MUSIC OWL AWARD: 3rd – to go to with family
When I went: 6 February 2017
Location: New London Theatre, London
Performers: David Fynn (Dewey Finn), Florence Andrews (Rosalie Mullins), Oliver Jackson (Ned Schneebly), Preeya Kalidas (Patty di Marco), Jonathan Bourne (Gabe/Jeff/Billy’s dad), Nadeem Crowe (Ned/Mr Spencer), Michelle Francis (Mrs Bingham), Rosanna Hyland (Mrs Hathaway), Cassandra McCowen (Mrs Turner), Joel Montague (Stanley/Mr Williams), Andy Rees (Mr Mooneyham/Snake), Cameron Sharp (Theo), Andrew Spillett (Drummer/Police Officer), Lucy Vandi (Ms Sheinkopf), Toby Lee (Zack), Bailey Cassell (Freddy), Giles Carden (Lawrence), Lois Jenkins (Katie), Isabelle Methven (Summer), Leah Levman (Marcy), Jaydah Bell-Ricketts (Shonelle), Lola Moxom (Sophie), Adithi Sujith (Tomeka), Jobe Hart (Billy), Presley Charman (Mason), Bradley Bissett (James), Jacob Swann (Matthew)
Creative team: Andrew Lloyd Webber (composer), Julian Fellowes (book), Glenn Slater (lyrics), Laurence Connor (director), JoAnn M Hunter (choreographer), Anna Louizos (scenic and costume designer), Matt Smith (musical director)
Approximate price: £95
Special points: Energy, playing instruments live on stage
Best bit: Stick It to the Man
If I could change one thing: Less uneven book
When someone mentions School of Rock, most people will think of the 2003 film featuring Jack Black leaping around with a guitar, doing that gurning exuberant thing that Jack Black does best. The music in the film was mostly covers of rock ‘classics’ and the story followed Jack Black’s hapless teacher Dewey and his attempts to introduce rock into his class’s lives as a roundabout way of making rent.
The stage musical takes the same plot with some new songs by Andrew Lloyd Webber and Glenn Slater. I was a big fan of their collaboration on Love Never Dies, and a few of the numbers work equally well here, but on the whole this musical is not chock-full of great songs. My favourite songs were Stick It to the Man and You’re In The Band, which were full of energy and conviction.
The book is a little uneven; the classroom scenes make the most of the humour in the relationships between Dewey and his students, but the scenes at Dewey’s home with his friend Ned and his girlfriend Patty feel like filler, and don’t yield any great songs either. It is also hard to believe that Dewey would get away with pretending to be the teacher Ned for so long without being caught.
There are some feminist statements scattered within this work, with young female students discussed as future American Presidents and showing early awareness of the gender pay gap, but there are also mis-steps, such as when Summer calls groupies ‘sluts’ and is not convincingly corrected by Dewey. Pop culture references are sprinkled in there too to emphasise that this is a ‘new’ work, and Andrew Lloyd Webber even makes fun of his own song Memory from Cats at one point. It was good to see a mix of characters within the families – some same-sex parenting couples, and casting allowing for different races within families.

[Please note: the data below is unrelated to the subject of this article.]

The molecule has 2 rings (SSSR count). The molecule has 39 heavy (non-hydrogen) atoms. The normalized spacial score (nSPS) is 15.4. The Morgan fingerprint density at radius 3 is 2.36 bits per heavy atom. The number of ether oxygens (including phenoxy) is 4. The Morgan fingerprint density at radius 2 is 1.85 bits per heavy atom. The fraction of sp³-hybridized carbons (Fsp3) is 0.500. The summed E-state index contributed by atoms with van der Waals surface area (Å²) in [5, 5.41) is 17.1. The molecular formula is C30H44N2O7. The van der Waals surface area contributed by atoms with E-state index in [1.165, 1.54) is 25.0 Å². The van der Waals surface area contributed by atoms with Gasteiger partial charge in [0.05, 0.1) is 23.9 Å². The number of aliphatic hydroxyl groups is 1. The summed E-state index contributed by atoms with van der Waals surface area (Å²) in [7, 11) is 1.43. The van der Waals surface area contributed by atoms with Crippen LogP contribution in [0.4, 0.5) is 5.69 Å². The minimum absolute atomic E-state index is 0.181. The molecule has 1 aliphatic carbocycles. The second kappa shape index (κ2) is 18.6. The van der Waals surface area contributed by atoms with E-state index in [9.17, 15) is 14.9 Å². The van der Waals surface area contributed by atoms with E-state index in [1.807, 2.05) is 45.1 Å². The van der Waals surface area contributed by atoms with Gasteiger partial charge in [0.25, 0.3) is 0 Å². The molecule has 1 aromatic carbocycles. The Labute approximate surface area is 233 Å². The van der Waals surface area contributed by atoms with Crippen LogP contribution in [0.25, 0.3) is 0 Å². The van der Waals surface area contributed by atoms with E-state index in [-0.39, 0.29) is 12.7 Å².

The performance began with a recorded announcement from Andrew Lloyd Webber emphasising that the child actors play their instruments live onstage, and this was great to see; Lois Jenkins playing the bass guitar as Katie was especially impressive.
David Fynn as Dewey pulled out all the stops, and is barely offstage; he has to leap around with tons of energy, play a guitar, belt out numbers, encourage the child actors and maintain a believable paunch so that he stays relatable. He didn’t put a wildly different spin on the character of Dewey to Jack Black’s take but that wasn’t a problem. Florence Andrews as Rosalie Mullins has a killer voice and her performance of the number Where Did The Rock Go added some poignancy to the musical and also hammers home the importance of Dewey’s mission to bring rock music and passion into the children’s lives. It also made me want to hang out in more American rock-themed bars.
For some reason the ushers either side of our row kept moving around and even walking in front of us at one point, which was annoyingly distracting; they might have been trying to stop an errant audience member from filming, but it would have been better if they could have put a stop to this more efficiently.
This would be a great show to go to with children, especially if they are learning or interested in learning an instrument – there are lots of inspirational moments and funny touches.